Originally posted by Circlotron


You want low cost, good insulation and 1:100 stepup ratio? (=1:10,000 impedance ratio). Try a car ignition coil, it's just a transformer in disguise. It will have relatively loose primary to secondary coupling so it may be a complete flop, but you never know... Also they come in two flavours - the high voltage end with a single outlet, and the other type where both ends of the HV side are avaiable. This type has the secondary and primary separated, the former is only an autotransformer. You already have one so give it a go.

GP.
I can not think of a way to use either one or two autotransformers to drive an ESL that would not result in applying the high voltage ESL bias directly to the amplifier output. It may not hurt a tube amp, but it is very likely to destroy a solid state amplifier. I recommend that you do NOT try this.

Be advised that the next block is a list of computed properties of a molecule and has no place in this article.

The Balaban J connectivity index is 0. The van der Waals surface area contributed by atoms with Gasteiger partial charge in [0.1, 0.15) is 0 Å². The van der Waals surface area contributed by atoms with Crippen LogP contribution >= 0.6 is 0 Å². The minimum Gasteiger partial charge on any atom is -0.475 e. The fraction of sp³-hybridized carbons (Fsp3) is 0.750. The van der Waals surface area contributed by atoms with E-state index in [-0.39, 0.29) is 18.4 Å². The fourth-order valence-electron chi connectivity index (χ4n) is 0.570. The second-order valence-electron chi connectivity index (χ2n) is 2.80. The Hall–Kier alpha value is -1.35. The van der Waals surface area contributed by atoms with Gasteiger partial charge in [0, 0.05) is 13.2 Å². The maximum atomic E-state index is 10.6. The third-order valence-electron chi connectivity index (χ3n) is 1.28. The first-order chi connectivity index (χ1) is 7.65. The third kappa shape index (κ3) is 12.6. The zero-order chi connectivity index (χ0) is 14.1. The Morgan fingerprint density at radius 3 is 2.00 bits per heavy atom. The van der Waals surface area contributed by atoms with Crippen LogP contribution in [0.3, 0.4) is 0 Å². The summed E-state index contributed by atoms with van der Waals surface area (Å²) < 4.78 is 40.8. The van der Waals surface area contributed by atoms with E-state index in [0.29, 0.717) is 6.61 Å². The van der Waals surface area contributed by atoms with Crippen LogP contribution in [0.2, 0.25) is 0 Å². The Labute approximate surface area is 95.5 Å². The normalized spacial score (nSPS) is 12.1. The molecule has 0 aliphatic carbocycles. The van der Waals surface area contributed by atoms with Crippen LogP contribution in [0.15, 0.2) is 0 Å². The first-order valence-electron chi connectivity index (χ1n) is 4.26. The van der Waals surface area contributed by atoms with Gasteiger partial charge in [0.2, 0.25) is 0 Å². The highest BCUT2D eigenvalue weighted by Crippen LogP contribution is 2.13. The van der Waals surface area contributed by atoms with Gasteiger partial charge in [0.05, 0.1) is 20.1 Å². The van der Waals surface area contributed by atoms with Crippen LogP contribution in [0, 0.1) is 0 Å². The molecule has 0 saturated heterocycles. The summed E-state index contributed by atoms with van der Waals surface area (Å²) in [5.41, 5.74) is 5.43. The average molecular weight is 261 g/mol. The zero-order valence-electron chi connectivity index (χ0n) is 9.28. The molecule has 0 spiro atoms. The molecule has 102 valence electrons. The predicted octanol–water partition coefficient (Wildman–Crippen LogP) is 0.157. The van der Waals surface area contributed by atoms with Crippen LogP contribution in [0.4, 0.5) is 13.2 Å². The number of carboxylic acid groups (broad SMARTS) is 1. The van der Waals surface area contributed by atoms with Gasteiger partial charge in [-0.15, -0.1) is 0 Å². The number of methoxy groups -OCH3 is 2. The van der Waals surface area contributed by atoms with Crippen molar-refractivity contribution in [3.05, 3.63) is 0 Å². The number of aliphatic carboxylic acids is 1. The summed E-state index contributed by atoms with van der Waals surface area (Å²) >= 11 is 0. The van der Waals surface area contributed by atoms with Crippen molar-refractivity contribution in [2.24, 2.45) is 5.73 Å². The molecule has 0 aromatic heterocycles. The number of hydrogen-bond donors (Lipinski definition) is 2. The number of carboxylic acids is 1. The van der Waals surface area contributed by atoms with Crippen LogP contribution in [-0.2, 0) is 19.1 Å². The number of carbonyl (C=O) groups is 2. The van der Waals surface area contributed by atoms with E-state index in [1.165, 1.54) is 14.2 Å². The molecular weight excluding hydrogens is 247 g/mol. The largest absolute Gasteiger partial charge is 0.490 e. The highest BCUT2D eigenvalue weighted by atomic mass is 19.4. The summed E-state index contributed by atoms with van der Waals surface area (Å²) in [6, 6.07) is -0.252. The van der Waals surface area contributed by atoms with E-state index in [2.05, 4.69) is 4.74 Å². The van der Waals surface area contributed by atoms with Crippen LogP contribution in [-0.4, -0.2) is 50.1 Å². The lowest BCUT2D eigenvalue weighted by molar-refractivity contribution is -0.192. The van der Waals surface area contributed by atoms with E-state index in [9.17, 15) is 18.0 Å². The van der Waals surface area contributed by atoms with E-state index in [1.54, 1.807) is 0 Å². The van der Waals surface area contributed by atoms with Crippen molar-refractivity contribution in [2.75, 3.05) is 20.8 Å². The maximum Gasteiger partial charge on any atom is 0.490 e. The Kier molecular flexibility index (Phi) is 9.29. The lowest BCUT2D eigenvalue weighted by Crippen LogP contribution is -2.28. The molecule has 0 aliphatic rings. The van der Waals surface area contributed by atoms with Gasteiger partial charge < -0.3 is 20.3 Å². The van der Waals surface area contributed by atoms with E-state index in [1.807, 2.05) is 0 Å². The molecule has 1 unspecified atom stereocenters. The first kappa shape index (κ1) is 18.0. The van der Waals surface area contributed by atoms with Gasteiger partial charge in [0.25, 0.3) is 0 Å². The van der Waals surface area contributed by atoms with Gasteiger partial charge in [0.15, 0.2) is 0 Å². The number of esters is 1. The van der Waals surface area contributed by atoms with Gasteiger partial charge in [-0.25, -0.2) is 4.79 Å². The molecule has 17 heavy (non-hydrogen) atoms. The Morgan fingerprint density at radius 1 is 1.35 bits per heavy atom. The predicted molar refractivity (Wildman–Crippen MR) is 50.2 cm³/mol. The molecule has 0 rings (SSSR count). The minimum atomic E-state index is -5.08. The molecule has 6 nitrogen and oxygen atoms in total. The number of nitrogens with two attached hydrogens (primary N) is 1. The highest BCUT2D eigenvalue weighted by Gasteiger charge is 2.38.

MR
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Old 10th October 2002, 03:09 PM   #18
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Quote:
Originally posted by Altaic
BTW, my ESLs are 18"x36" and are costing me ~$50 each without the transformer. I haven't planned for an aditional sub per channel or anything. Also, do you think it would be prudent to not make one dimension divisible by the other? It seems like I might get peaking, beaming, resonating, etc.
In theory the rectangular shape will have two major resonances- one related to the long dimension, one to the short. In practice, you're unlikely to ever hear them. If you are really concerned, build the thing so that no two sides are of equal length. That will spread the resonances out. Putting a support strip into the middle (or slightly off-middle) of the diaphragm will help, too, and allow you to bias the speaker at higher voltage (increasing the sensitivity) without the diaphragm hitting the stators.